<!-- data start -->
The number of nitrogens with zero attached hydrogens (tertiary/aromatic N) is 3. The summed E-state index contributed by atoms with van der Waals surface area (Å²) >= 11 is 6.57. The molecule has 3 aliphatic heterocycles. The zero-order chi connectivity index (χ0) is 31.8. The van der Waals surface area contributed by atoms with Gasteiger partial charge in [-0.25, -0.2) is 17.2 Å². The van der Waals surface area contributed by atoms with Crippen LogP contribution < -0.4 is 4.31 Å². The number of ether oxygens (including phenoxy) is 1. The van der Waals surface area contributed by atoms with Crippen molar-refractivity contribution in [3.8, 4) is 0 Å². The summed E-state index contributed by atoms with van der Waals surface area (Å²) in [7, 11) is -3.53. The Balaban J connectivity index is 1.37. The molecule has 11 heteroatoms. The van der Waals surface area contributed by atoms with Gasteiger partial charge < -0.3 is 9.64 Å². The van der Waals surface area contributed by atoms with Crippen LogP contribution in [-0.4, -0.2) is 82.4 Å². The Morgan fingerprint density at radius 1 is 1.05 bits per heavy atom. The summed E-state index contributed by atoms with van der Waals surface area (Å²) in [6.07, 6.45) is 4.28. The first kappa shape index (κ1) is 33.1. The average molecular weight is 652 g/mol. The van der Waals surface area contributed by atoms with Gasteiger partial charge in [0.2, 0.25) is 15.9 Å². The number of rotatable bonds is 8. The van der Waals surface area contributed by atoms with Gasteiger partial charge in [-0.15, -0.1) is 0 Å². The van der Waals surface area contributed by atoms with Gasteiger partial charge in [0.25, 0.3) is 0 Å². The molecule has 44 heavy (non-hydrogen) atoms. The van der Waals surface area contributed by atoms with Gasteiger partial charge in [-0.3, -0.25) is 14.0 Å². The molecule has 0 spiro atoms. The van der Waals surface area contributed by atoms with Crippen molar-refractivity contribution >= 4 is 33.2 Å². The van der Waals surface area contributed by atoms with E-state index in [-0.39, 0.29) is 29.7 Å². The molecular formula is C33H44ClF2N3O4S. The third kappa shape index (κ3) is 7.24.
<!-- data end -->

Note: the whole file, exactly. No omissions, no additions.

The number of nitrogens with zero attached hydrogens (tertiary/aromatic N) is 3. The summed E-state index contributed by atoms with van der Waals surface area (Å²) >= 11 is 6.57. The molecule has 3 aliphatic heterocycles. The zero-order chi connectivity index (χ0) is 31.8. The van der Waals surface area contributed by atoms with Gasteiger partial charge in [-0.25, -0.2) is 17.2 Å². The van der Waals surface area contributed by atoms with Crippen LogP contribution < -0.4 is 4.31 Å². The number of ether oxygens (including phenoxy) is 1. The van der Waals surface area contributed by atoms with Crippen molar-refractivity contribution in [3.8, 4) is 0 Å². The summed E-state index contributed by atoms with van der Waals surface area (Å²) in [7, 11) is -3.53. The Balaban J connectivity index is 1.37. The molecule has 11 heteroatoms. The van der Waals surface area contributed by atoms with Gasteiger partial charge < -0.3 is 9.64 Å². The van der Waals surface area contributed by atoms with Crippen LogP contribution in [-0.4, -0.2) is 82.4 Å². The Morgan fingerprint density at radius 1 is 1.05 bits per heavy atom. The summed E-state index contributed by atoms with van der Waals surface area (Å²) in [6.07, 6.45) is 4.28. The first kappa shape index (κ1) is 33.1. The average molecular weight is 652 g/mol. The van der Waals surface area contributed by atoms with Gasteiger partial charge in [0.2, 0.25) is 15.9 Å². The number of rotatable bonds is 8. The van der Waals surface area contributed by atoms with Gasteiger partial charge in [-0.15, -0.1) is 0 Å². The van der Waals surface area contributed by atoms with Gasteiger partial charge in [0.25, 0.3) is 0 Å². The molecule has 44 heavy (non-hydrogen) atoms. The van der Waals surface area contributed by atoms with Gasteiger partial charge in [-0.3, -0.25) is 14.0 Å². The molecule has 0 spiro atoms. The van der Waals surface area contributed by atoms with Crippen molar-refractivity contribution >= 4 is 33.2 Å². The van der Waals surface area contributed by atoms with E-state index in [-0.39, 0.29) is 29.7 Å². The molecular formula is C33H44ClF2N3O4S. The third kappa shape index (κ3) is 7.24.